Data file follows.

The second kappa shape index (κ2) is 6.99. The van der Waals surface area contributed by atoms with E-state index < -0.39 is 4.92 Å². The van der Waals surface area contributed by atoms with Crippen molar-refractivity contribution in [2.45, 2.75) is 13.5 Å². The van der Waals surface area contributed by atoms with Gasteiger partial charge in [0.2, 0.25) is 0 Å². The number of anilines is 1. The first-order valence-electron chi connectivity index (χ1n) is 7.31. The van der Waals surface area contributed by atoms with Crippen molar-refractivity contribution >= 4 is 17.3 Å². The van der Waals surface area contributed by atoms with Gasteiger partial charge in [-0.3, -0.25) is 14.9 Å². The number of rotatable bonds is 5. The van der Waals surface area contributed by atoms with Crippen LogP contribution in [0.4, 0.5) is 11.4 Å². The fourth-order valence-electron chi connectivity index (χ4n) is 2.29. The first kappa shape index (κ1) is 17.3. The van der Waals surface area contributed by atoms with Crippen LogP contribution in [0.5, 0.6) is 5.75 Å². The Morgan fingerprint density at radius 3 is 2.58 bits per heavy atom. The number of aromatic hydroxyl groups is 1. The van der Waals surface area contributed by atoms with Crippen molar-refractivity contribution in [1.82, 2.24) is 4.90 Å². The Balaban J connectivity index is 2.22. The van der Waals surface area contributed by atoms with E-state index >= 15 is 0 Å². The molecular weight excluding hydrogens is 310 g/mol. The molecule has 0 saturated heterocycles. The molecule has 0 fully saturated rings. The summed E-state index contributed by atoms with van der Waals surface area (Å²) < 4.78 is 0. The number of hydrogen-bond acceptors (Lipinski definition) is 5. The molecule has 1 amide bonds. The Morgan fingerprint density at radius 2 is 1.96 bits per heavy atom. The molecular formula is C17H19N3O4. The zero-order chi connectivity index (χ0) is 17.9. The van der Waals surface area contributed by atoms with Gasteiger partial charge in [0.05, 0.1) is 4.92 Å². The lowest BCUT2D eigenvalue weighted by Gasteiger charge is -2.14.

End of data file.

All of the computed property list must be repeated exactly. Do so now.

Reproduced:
The second kappa shape index (κ2) is 6.99. The van der Waals surface area contributed by atoms with E-state index < -0.39 is 4.92 Å². The van der Waals surface area contributed by atoms with Crippen molar-refractivity contribution in [2.45, 2.75) is 13.5 Å². The van der Waals surface area contributed by atoms with Gasteiger partial charge in [0.2, 0.25) is 0 Å². The number of anilines is 1. The first-order valence-electron chi connectivity index (χ1n) is 7.31. The van der Waals surface area contributed by atoms with Crippen molar-refractivity contribution >= 4 is 17.3 Å². The van der Waals surface area contributed by atoms with Gasteiger partial charge in [-0.3, -0.25) is 14.9 Å². The number of rotatable bonds is 5. The van der Waals surface area contributed by atoms with Crippen LogP contribution in [0.4, 0.5) is 11.4 Å². The fourth-order valence-electron chi connectivity index (χ4n) is 2.29. The first kappa shape index (κ1) is 17.3. The van der Waals surface area contributed by atoms with Crippen LogP contribution in [0.5, 0.6) is 5.75 Å². The Morgan fingerprint density at radius 3 is 2.58 bits per heavy atom. The number of aromatic hydroxyl groups is 1. The van der Waals surface area contributed by atoms with Crippen molar-refractivity contribution in [1.82, 2.24) is 4.90 Å². The Balaban J connectivity index is 2.22. The van der Waals surface area contributed by atoms with E-state index >= 15 is 0 Å². The molecular weight excluding hydrogens is 310 g/mol. The molecule has 0 saturated heterocycles. The molecule has 0 fully saturated rings. The summed E-state index contributed by atoms with van der Waals surface area (Å²) < 4.78 is 0. The number of hydrogen-bond acceptors (Lipinski definition) is 5. The molecule has 1 amide bonds. The Morgan fingerprint density at radius 2 is 1.96 bits per heavy atom. The molecular formula is C17H19N3O4. The zero-order chi connectivity index (χ0) is 17.9. The van der Waals surface area contributed by atoms with Gasteiger partial charge in [0.05, 0.1) is 4.92 Å². The lowest BCUT2D eigenvalue weighted by Gasteiger charge is -2.14.